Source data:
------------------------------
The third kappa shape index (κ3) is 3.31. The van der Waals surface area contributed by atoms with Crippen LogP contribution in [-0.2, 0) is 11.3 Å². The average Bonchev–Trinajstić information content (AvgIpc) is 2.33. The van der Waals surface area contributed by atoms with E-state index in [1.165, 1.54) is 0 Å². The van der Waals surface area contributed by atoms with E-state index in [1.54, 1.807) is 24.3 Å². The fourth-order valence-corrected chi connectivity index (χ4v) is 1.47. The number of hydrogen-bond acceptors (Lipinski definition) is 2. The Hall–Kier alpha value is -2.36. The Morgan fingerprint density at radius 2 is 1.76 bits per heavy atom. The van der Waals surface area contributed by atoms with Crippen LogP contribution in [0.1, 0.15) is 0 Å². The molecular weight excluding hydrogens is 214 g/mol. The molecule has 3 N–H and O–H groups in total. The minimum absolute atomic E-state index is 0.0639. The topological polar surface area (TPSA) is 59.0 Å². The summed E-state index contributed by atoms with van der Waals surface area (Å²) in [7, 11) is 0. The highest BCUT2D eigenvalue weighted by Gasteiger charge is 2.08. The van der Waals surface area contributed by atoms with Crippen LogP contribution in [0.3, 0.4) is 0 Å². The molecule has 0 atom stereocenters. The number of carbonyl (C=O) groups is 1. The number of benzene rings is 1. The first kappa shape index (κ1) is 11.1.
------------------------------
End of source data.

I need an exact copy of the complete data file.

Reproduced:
The third kappa shape index (κ3) is 3.31. The van der Waals surface area contributed by atoms with Crippen LogP contribution in [-0.2, 0) is 11.3 Å². The average Bonchev–Trinajstić information content (AvgIpc) is 2.33. The van der Waals surface area contributed by atoms with E-state index in [1.165, 1.54) is 0 Å². The van der Waals surface area contributed by atoms with E-state index in [1.54, 1.807) is 24.3 Å². The fourth-order valence-corrected chi connectivity index (χ4v) is 1.47. The number of hydrogen-bond acceptors (Lipinski definition) is 2. The Hall–Kier alpha value is -2.36. The Morgan fingerprint density at radius 2 is 1.76 bits per heavy atom. The van der Waals surface area contributed by atoms with Crippen LogP contribution in [0.1, 0.15) is 0 Å². The molecular weight excluding hydrogens is 214 g/mol. The molecule has 3 N–H and O–H groups in total. The minimum absolute atomic E-state index is 0.0639. The topological polar surface area (TPSA) is 59.0 Å². The summed E-state index contributed by atoms with van der Waals surface area (Å²) in [7, 11) is 0. The highest BCUT2D eigenvalue weighted by Gasteiger charge is 2.08. The van der Waals surface area contributed by atoms with Crippen LogP contribution in [0.3, 0.4) is 0 Å². The molecule has 0 atom stereocenters. The number of carbonyl (C=O) groups is 1. The number of benzene rings is 1. The first kappa shape index (κ1) is 11.1.